Today's crazy science video: a Science Channel documentary in which scientists pour 10 tons of concrete down a massive anthill, let it harden for a month, then carefully excavate it to demonstrate the internal structure of the colony. It took three days of pumping to fill the colony with concrete.
The sad thing about this is that the colony was alive at the time. And it's a heck of a big colony -- the ants excavated an estimated 40 tons of dirt in its construction.
You may find the narration annoying. It's worth it to see what happens around the four-minute mark, though. The inside of the colony is shockingly well-organized, and looks creepily like an animal's lymph system.
Central Park Could Someday Be Home to the World's Tallest Wooden Tower
BY Kirstin Fawcett
September 25, 2017
A proposed wooden tower in Central Park would break world records and clean polluted waters—all while providing visitors with a stunning view of one of the world’s largest urban parks, according to Architectural Digest.
Designed by New York studio DFA, the prefabricated timber structure—called Central Park Tower—would loom 712 feet above Manhattan, making it the tallest of its kind. But it wouldn’t exist purely for ornamental purposes.
Standing in the center of the park’s scenic (yet horribly polluted) Jacqueline Kennedy Onassis Reservoir, the tower would also come equipped with a vertical-axis wind turbine. This eco-friendly feature would generate power to filter the 106-acre man-made lake’s approximately 1 billion gallons of contaminated water. Since few people would likely turn down the chance to score a great aerial view of the Big Apple, Central Park Tower would also offer a 56-foot-wide viewing platform, providing park visitors a panorama of the city.
Central Park Tower would be manufactured offsite and constructed in less than six months, according a DFA press release. Even though the project wouldn’t require months of labor or expensive materials, it would still rank among the city’s metal and glass skyscrapers as one of the 50 tallest buildings in all of New York. We'll toast a glass of purified water to that.
Check out some renderings of the proposed project below:
Microscopic Videos Provide a Rare Close-Up Glimpse of the Natural World
BY Kirstin Fawcett
September 21, 2017
Courtesy of Nikon
Nature’s wonders aren’t always visible to the naked eye. To celebrate the miniature realm, Nikon’s Small World in Motion digital video competition awards prizes to the most stunning microscopic moving images, as filmed and submitted by photographers and scientists. The winners of the seventh annual competition were just announced on September 21—and you can check out the top submissions below.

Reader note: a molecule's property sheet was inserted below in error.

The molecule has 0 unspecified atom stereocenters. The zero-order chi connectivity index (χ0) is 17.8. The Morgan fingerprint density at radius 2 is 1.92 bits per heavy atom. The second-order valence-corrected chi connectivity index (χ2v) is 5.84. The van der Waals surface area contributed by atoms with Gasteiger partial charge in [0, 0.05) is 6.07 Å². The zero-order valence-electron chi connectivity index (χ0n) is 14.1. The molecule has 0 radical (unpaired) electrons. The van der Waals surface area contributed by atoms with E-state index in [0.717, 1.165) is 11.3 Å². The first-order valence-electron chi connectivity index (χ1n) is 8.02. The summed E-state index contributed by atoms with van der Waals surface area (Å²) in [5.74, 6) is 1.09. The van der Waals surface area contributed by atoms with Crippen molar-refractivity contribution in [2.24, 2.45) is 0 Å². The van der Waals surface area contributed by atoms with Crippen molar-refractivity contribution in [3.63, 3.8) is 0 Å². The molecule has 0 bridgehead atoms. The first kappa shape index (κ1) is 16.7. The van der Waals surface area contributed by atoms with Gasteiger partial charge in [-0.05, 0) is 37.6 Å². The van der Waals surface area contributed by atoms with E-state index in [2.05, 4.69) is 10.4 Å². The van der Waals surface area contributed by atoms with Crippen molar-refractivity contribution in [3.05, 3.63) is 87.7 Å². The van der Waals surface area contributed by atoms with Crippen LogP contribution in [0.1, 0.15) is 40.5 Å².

Daniel von Wangenheim, a biologist at the Institute of Science and Technology Austria, took first place with a time-lapse video of thale cress root growth. For the uninitiated, thale cress—known to scientists as Arabidopsis thaliana—is a small flowering plant, considered by many to be a weed. Plant and genetics researchers like thale cress because of its fast growth cycle, abundant seed production, ability to pollinate itself, and wild genes, which haven’t been subjected to breeding and artificial selection.
Von Wangenheim’s footage condenses 17 hours of root tip growth into just 10 seconds. Magnified with a confocal microscope, the root appears neon green and pink—but von Wangenheim’s work shouldn’t be appreciated only for its aesthetics, he explains in a Nikon news release.
"Once we have a better understanding of the behavior of plant roots and its underlying mechanisms, we can help them grow deeper into the soil to reach water, or defy gravity in upper areas of the soil to adjust their root branching angle to areas with richer nutrients," said von Wangenheim, who studies how plants perceive and respond to gravity. "One step further, this could finally help to successfully grow plants under microgravity conditions in outer space—to provide food for astronauts in long-lasting missions."
Second place went to Tsutomu Tomita and Shun Miyazaki, both seasoned micro-photographers. They used a stereomicroscope to create a time-lapse video of a sweating fingertip, resulting in footage that’s both mesmerizing and gross.
To prompt the scene, "Tomita created tension amongst the subjects by showing them a video of daredevils climbing to the top of a skyscraper," according to Nikon. "Sweating is a common part of daily life, but being able to see it at a microscopic level is equal parts enlightening and cringe-worthy."
Third prize was awarded to Satoshi Nishimura, a professor from Japan’s Jichi Medical University who’s also a photography hobbyist. He filmed leukocyte accumulations and platelet aggregations in injured mouse cells. The rainbow-hued video "provides a rare look at how the body reacts to a puncture wound and begins the healing process by creating a blood clot," Nikon said.